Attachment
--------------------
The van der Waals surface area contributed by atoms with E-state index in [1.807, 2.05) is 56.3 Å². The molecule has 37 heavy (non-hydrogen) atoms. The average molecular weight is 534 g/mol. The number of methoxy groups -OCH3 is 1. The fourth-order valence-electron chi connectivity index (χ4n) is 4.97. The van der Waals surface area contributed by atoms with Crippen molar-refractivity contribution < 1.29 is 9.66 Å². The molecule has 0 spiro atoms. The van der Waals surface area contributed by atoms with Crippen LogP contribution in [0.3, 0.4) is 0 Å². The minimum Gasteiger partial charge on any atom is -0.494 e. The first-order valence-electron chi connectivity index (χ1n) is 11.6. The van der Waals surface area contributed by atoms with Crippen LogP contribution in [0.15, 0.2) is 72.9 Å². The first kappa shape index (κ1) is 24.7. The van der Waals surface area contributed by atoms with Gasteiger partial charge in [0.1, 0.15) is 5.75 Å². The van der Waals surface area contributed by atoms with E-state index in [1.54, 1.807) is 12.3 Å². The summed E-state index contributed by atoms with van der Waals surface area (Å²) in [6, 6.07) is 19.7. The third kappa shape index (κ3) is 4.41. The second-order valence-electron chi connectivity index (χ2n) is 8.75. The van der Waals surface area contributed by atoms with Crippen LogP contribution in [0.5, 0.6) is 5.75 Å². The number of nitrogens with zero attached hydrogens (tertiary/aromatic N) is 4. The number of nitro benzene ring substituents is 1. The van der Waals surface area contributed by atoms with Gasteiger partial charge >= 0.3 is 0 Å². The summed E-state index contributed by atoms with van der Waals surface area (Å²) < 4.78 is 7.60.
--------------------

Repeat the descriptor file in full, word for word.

The van der Waals surface area contributed by atoms with E-state index in [1.807, 2.05) is 56.3 Å². The molecule has 37 heavy (non-hydrogen) atoms. The average molecular weight is 534 g/mol. The number of methoxy groups -OCH3 is 1. The fourth-order valence-electron chi connectivity index (χ4n) is 4.97. The van der Waals surface area contributed by atoms with Crippen molar-refractivity contribution < 1.29 is 9.66 Å². The molecule has 0 spiro atoms. The van der Waals surface area contributed by atoms with Crippen LogP contribution in [0.3, 0.4) is 0 Å². The minimum Gasteiger partial charge on any atom is -0.494 e. The first-order valence-electron chi connectivity index (χ1n) is 11.6. The van der Waals surface area contributed by atoms with Crippen LogP contribution in [0.15, 0.2) is 72.9 Å². The first kappa shape index (κ1) is 24.7. The van der Waals surface area contributed by atoms with Gasteiger partial charge in [0.1, 0.15) is 5.75 Å². The van der Waals surface area contributed by atoms with E-state index in [1.54, 1.807) is 12.3 Å². The summed E-state index contributed by atoms with van der Waals surface area (Å²) in [6, 6.07) is 19.7. The third kappa shape index (κ3) is 4.41. The second-order valence-electron chi connectivity index (χ2n) is 8.75. The van der Waals surface area contributed by atoms with Crippen LogP contribution in [0.5, 0.6) is 5.75 Å². The number of nitrogens with zero attached hydrogens (tertiary/aromatic N) is 4. The number of nitro benzene ring substituents is 1. The van der Waals surface area contributed by atoms with Gasteiger partial charge >= 0.3 is 0 Å². The summed E-state index contributed by atoms with van der Waals surface area (Å²) < 4.78 is 7.60.